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25 thoughts on “2016 Final Plan

  1. As of May 19th, 2017, we have received a FEMA letter indicating that they will approve the Plan for Jefferson County and the City of Port Townsend as soon as FEMA receives proof of adopting the Plan. Images of the adoption resolutions are contained in Appendix “F” of the Plan.

    On May 22nd, we replied to the State EMD with copies of the adoption resolutions. We are now waiting on FEMA’s final approval letter for the City and the County.

    The “Final v5” in the Draft 2016 Page is the version that FEMA has approved for the City and the County.

    FEMA still has some issues with the presentation of the Special Districts. We have created a Version 6 (v6) that contains most of the changes that FEMA wanted or else has documented why those changes are either not made at this time or contradict some FEMA policies. As soon as the new Plan Review Tool is updated, we will send Version 6 to FEMA for review. Each participating jurisdiction is receiving a copy of their section for review to make sure we have not put new errors into it while making the updates.

  2. We have received the FEMA review and a list of mandatory changes. We are currently working on them and will update sections as they are completed.

  3. Draft Version 5 has been sent to the Washington State Hazard Mitigation Program Manager for the formal review. There are still minor changes to be made, but these involve documenting the adoption of the Plan by the three remaining Special Purpose Districts, and do not affect the content of the Plan.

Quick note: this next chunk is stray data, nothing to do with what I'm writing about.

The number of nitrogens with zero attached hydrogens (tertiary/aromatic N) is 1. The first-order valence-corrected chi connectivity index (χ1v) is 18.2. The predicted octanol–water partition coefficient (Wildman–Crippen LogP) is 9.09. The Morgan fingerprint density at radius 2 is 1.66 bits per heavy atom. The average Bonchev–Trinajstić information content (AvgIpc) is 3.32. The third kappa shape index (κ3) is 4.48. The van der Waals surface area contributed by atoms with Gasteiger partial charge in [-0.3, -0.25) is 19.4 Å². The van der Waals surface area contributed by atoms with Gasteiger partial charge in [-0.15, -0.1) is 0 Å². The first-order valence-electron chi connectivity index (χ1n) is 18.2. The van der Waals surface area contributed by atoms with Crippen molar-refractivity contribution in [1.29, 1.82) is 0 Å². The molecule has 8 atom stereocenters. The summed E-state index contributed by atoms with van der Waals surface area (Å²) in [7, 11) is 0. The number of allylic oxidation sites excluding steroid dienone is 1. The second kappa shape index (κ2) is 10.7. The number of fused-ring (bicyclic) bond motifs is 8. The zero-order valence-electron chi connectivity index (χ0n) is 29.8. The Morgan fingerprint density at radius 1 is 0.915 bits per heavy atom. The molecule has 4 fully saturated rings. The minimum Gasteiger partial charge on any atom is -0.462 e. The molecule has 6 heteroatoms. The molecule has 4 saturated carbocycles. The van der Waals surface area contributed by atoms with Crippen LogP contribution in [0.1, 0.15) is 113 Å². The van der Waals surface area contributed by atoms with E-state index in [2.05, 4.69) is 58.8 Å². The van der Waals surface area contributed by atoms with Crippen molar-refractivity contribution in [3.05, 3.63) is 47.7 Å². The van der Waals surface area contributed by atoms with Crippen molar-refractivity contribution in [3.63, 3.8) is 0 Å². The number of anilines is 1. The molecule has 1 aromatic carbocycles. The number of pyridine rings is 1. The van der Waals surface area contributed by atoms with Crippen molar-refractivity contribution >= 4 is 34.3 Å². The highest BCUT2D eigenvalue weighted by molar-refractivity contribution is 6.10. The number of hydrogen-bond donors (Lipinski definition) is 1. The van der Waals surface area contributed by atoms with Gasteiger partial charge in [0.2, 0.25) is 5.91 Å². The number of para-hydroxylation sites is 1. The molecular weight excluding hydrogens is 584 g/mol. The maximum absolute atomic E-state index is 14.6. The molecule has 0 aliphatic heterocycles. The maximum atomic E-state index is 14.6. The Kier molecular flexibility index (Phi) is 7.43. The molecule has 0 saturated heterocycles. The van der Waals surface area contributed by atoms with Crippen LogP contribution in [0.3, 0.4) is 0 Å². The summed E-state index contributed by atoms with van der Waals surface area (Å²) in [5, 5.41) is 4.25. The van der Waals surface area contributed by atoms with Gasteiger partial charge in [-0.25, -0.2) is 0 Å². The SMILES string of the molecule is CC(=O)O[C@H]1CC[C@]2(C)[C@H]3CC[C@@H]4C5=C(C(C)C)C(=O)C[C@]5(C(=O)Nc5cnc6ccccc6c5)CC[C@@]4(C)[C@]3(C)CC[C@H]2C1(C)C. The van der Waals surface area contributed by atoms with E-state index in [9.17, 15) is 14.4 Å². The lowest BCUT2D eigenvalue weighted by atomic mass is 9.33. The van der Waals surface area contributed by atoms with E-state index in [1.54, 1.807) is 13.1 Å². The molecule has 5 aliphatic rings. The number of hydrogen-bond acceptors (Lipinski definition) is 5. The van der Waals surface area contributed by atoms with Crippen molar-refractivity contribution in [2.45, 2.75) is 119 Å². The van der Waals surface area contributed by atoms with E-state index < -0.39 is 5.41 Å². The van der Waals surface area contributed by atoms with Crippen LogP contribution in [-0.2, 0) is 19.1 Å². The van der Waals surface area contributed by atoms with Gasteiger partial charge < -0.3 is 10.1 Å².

4. The “Power Outage” topic in “Man-made Hazards – M-Z” has been updated to reflect a massive coronal hole currently transiting the sun. This has the potential to create a geomagnetic storm that interferes with power and electronics.

  5. The final version of the Plan has been posted for review. There are still minor changes and two adoptions scheduled in late January. Once those are complete, we will send the Plan to the WA Hazard Mitigation Manger to forward to FEMA for approval. The State has already said it is “good-to-go.” You have until about January 28th to get in any additional changes that might be appropriate.

  6. Changes to pages 32, 359, 373, 539, and 622 have been made and posted at the request of Jefferson Healthcare Medical Center representatives. I have also made minor corrections to errors uncovered while making these changes.

    As I start to finish up sections, you will see them posted as Version 5 (V5), even though additional edits may still be coming.